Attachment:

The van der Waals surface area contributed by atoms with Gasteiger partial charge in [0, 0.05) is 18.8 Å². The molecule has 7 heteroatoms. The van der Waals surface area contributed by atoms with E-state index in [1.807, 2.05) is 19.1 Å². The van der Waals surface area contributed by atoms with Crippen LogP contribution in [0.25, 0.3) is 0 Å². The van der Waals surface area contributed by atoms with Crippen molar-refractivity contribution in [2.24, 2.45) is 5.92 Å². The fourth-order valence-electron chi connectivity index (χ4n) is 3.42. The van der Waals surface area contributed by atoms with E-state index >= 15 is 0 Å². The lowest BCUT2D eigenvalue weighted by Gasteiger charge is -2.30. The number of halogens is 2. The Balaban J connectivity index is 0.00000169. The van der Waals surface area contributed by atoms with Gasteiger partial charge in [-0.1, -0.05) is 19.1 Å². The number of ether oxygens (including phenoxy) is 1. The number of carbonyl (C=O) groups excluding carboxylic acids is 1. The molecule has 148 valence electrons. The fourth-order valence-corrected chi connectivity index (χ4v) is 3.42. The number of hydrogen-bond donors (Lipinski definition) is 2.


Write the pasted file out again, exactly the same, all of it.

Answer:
The van der Waals surface area contributed by atoms with Gasteiger partial charge in [0, 0.05) is 18.8 Å². The molecule has 7 heteroatoms. The van der Waals surface area contributed by atoms with E-state index in [1.807, 2.05) is 19.1 Å². The van der Waals surface area contributed by atoms with Crippen LogP contribution in [0.25, 0.3) is 0 Å². The van der Waals surface area contributed by atoms with Crippen molar-refractivity contribution in [2.24, 2.45) is 5.92 Å². The fourth-order valence-electron chi connectivity index (χ4n) is 3.42. The van der Waals surface area contributed by atoms with E-state index >= 15 is 0 Å². The lowest BCUT2D eigenvalue weighted by Gasteiger charge is -2.30. The number of halogens is 2. The Balaban J connectivity index is 0.00000169. The van der Waals surface area contributed by atoms with Gasteiger partial charge in [-0.1, -0.05) is 19.1 Å². The number of ether oxygens (including phenoxy) is 1. The number of carbonyl (C=O) groups excluding carboxylic acids is 1. The molecule has 148 valence electrons. The fourth-order valence-corrected chi connectivity index (χ4v) is 3.42. The number of hydrogen-bond donors (Lipinski definition) is 2.